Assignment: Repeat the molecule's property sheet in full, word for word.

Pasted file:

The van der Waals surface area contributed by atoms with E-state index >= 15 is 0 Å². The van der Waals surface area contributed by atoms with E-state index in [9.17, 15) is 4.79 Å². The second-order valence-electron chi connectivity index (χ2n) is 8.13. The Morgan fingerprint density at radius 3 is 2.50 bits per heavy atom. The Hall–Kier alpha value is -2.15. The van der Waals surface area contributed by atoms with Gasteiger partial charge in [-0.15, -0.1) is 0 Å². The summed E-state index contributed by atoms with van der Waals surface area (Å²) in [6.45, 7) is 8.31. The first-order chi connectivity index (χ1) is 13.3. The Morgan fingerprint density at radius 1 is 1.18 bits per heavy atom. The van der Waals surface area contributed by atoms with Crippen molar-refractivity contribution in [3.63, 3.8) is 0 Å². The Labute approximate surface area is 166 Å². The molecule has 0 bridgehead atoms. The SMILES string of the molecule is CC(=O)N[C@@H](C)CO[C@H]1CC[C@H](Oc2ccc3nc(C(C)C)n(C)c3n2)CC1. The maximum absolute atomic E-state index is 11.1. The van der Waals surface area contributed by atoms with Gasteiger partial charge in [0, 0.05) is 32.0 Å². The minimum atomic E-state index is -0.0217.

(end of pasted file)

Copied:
The van der Waals surface area contributed by atoms with E-state index >= 15 is 0 Å². The van der Waals surface area contributed by atoms with E-state index in [9.17, 15) is 4.79 Å². The second-order valence-electron chi connectivity index (χ2n) is 8.13. The Morgan fingerprint density at radius 3 is 2.50 bits per heavy atom. The Hall–Kier alpha value is -2.15. The van der Waals surface area contributed by atoms with Gasteiger partial charge in [-0.15, -0.1) is 0 Å². The summed E-state index contributed by atoms with van der Waals surface area (Å²) in [6.45, 7) is 8.31. The first-order chi connectivity index (χ1) is 13.3. The Morgan fingerprint density at radius 1 is 1.18 bits per heavy atom. The van der Waals surface area contributed by atoms with Crippen molar-refractivity contribution in [3.63, 3.8) is 0 Å². The Labute approximate surface area is 166 Å². The molecule has 0 bridgehead atoms. The SMILES string of the molecule is CC(=O)N[C@@H](C)CO[C@H]1CC[C@H](Oc2ccc3nc(C(C)C)n(C)c3n2)CC1. The maximum absolute atomic E-state index is 11.1. The van der Waals surface area contributed by atoms with Gasteiger partial charge in [0, 0.05) is 32.0 Å². The minimum atomic E-state index is -0.0217.